Jones has adopted a stance which allows him to document and defend the ambitions of machinima and serious games producers alike, while also raising questions about the sometimes dubious creative decisions shaping the mainstream games industry. We see this later perspective in a very interesting recent post supporting the charges of racism which have been leveled against a recently released trailer for Resident Evil 5, depicting a white man’s encounter with a primitive African tribe. So often, such debates pit cultural critics who know about the history of racial representations with fan defenders who know and respect genre conventions. But, because Jones writes as a fan, he knows how to use genre history to sharpen and nuance the criticisms leveled against the preview:
As one of the most well-respected franchises within the genre of Survival Horror, Resident Evil takes its roots in the cinematic tradition of the zombie films pioneered by George Romero’s Night of the Living Dead. Released in 1968, the film provided a rather poignant critique of the racial tensions in the United States. Often overlooked as “monster movies,” the racial allegories that played out in Romero’s films called attention to the issues of black representation in film at the time. The films were unique in their use of African-American protagonists who become the heroes of the films, saving white people from the “white” zombies. Metaphorically, becoming a zombie embodies the internalization of racist ideologies. Part of the commentary made by Romero here is that as a single individual, racism is not too hard to fight. As with the zombies, the strength lies in numbers. So for Romero, the infection that one zombie passes onto its victims and transforms them into zombies demonstrates the danger of racism and how it works.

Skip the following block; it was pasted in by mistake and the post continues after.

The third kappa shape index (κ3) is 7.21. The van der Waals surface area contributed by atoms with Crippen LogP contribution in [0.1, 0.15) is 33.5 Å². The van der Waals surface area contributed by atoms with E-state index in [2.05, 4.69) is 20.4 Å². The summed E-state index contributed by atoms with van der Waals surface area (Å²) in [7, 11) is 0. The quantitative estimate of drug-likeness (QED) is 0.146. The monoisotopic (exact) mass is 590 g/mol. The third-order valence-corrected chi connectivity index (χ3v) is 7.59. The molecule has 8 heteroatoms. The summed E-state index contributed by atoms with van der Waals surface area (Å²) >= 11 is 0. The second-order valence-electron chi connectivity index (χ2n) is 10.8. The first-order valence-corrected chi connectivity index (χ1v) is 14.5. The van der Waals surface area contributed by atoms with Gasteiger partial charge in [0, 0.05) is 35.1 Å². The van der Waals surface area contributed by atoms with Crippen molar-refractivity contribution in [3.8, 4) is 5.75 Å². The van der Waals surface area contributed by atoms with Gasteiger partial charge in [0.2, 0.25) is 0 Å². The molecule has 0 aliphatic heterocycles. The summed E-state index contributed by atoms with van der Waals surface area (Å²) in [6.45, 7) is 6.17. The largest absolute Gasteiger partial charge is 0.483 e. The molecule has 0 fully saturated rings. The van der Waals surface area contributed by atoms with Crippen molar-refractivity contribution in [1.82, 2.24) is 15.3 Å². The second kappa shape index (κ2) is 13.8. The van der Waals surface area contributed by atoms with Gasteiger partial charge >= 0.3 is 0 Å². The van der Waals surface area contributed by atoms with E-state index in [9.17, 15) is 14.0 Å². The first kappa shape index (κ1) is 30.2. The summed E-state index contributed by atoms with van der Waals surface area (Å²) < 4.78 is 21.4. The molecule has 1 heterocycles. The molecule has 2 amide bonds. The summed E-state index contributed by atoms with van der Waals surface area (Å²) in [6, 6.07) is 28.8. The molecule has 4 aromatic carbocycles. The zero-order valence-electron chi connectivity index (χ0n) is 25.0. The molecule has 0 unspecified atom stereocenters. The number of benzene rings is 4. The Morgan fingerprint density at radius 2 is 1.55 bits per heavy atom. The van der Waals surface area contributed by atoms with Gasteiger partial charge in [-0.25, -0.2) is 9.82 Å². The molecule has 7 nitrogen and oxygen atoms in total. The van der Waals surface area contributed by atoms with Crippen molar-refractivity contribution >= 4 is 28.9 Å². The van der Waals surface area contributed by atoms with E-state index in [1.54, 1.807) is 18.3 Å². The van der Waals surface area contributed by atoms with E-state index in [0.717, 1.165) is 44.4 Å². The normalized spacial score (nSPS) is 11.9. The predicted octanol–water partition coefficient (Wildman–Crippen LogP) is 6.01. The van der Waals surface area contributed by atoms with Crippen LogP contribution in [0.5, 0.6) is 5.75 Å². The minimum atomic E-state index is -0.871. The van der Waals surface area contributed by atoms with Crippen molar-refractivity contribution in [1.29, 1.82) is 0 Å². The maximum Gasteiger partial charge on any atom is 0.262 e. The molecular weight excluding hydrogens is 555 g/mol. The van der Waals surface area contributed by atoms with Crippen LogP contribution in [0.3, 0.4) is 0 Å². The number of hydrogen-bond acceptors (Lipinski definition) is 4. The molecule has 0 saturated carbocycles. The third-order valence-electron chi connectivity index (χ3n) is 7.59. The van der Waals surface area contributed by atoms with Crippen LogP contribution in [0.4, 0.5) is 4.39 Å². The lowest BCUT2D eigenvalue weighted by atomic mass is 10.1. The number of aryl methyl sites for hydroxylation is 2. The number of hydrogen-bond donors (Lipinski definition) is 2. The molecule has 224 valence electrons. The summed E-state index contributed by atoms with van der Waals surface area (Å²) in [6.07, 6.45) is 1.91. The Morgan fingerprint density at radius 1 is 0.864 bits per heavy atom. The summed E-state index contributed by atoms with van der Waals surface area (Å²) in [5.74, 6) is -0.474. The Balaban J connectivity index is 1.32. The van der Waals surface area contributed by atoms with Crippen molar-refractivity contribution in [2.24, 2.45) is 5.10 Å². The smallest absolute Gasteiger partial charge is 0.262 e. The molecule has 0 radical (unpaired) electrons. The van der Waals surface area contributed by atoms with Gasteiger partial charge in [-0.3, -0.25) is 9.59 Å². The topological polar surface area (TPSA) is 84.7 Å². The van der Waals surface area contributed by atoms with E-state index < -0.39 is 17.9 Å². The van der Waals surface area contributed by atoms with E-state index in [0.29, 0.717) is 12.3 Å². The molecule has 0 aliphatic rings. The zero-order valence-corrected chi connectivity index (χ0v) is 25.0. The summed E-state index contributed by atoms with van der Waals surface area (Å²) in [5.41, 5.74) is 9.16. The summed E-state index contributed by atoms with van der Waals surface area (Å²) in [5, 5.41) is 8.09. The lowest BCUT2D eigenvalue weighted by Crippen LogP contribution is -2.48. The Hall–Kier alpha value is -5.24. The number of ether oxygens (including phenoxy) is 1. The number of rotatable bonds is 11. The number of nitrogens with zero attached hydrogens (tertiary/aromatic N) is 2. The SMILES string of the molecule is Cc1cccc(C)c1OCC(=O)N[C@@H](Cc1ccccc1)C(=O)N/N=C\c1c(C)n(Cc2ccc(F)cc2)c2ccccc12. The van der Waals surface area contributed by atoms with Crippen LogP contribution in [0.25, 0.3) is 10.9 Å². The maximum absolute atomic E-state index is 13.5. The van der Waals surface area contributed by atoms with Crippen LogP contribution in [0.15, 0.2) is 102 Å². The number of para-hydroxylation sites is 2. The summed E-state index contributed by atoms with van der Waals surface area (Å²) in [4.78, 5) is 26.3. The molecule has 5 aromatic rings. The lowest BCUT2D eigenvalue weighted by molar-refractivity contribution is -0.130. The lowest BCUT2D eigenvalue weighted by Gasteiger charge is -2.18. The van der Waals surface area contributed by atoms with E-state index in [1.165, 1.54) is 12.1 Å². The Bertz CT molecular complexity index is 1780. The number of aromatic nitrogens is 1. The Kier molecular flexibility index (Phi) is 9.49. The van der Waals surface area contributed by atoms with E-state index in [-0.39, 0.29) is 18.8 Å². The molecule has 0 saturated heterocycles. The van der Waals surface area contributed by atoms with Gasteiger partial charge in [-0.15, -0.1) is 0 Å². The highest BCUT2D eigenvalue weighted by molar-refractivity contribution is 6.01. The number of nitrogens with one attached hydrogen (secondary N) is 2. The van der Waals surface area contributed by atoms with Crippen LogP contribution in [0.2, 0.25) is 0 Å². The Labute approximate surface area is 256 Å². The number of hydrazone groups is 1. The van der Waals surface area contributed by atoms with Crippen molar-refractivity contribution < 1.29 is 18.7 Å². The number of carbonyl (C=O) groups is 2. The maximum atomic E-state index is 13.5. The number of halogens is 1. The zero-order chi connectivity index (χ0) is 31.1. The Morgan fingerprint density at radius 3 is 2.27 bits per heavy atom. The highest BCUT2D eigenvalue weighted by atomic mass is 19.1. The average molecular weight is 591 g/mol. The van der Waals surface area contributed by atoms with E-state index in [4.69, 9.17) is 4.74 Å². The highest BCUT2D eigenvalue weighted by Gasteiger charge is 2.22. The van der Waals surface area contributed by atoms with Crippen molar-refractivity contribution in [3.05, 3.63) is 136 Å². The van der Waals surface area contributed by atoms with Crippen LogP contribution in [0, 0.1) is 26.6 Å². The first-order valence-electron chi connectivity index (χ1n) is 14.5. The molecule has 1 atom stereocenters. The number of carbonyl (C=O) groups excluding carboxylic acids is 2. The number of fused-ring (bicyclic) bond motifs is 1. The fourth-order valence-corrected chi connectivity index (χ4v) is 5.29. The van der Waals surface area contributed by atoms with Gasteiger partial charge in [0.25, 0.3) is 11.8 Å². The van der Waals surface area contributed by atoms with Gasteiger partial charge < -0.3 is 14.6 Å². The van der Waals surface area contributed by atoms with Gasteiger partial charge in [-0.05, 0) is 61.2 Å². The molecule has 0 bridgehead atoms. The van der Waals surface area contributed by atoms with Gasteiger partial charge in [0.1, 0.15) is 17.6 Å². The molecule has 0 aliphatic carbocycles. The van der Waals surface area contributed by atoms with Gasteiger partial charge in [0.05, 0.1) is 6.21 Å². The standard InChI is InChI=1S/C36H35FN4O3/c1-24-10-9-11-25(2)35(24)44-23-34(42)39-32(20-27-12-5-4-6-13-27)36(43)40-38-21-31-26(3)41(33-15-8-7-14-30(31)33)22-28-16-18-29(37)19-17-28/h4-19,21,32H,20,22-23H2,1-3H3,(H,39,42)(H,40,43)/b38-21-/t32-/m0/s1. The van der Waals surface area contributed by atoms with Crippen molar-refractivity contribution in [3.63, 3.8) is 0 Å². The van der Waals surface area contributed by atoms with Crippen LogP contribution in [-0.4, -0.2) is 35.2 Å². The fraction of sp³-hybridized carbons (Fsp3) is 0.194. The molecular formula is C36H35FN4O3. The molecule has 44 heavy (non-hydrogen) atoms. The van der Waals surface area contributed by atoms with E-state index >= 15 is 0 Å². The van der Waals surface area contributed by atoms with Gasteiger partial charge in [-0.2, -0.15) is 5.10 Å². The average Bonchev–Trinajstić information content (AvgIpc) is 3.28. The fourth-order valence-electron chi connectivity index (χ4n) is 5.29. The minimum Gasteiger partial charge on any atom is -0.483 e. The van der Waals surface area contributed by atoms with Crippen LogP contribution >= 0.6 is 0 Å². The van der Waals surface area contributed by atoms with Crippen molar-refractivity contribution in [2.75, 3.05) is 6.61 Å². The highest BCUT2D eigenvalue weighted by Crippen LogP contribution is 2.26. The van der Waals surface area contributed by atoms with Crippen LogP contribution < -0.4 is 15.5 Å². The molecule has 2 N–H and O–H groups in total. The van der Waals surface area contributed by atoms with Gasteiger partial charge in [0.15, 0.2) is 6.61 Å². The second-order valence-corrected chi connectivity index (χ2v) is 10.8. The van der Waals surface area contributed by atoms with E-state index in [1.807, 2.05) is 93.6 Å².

Fastforward 40 years and the racial landscape in the United States has improved tremendously; however, as Resident Evil 5‘s trailer and mixed response would indicate, we are far from any sort of Colors of Benetton racial utopia. Platt’s main issue with the trailer is a valid one. It clearly recreates racial stereotypes of Africans as savage peoples who need to be saved from themselves by White men. So the tragic twist in this latest iteration of Resident Evil is that while the franchise borrows from a film genre rooted in social critiques of racism, it devolves into an even older genre of film notorious for its horrific depiction of Blackness as savage and Whiteness as rational: the colonial adventure films. Simba (1955), which depicts the Mau-Mau rebellion that took place in Kenya, embodies this genre and the way it portrays blacks as the dangerous ‘other,’ while valorizing the colonial attempt to provide salvation to these savage people. The images from the game seem to at least echo this from what I have seen.
While it may be unfair to pass judgement on RE5 based solely on the trailer, the issue of representation of African-Americans in gaming has been one that has gone long unexamined. So when fanboys attack Platt’s concerns by saying that no one had any problem with the previous RE‘s because the zombies were largely white, they are missing the larger media history in which this game sits. Because African-Americans have largely been relegated to secondary roles in film, with considerably fewer roles in total, the few representations they do get often portray them in limited capacities, often depicted as the cause of the problem as in the case of Simba. Whites, on the other hand, benefit from a myriad of representations and are not necessarily hurt by any single negative depiction.
But what concerns me more about the RE5 trailer is that it fits within most of the games that we see come out each week in that we are once again provided a white hero to play, which to me is the biggest way that gaming further perpetuates the racial intolerance we continue to suffer from. As an African-American man, you get to be either an athlete or gangster in the vast majority of games. So like film once had to overcome the racial barrier, so too does gaming. Much of this comes out of the lack of material representation of people of color on the level of development. Since the average game designer is a white male of 32 years of age, the lack of racial diversity in playable characters is no surprise. Only once we had more Black directors did we see a change in the film landscape. As gaming continues to grow and become even more a part of Black culture can we even hope this trend will change.
I am constantly on the look out for other aca-fen blogs. Let us know what you are reading or writing these days.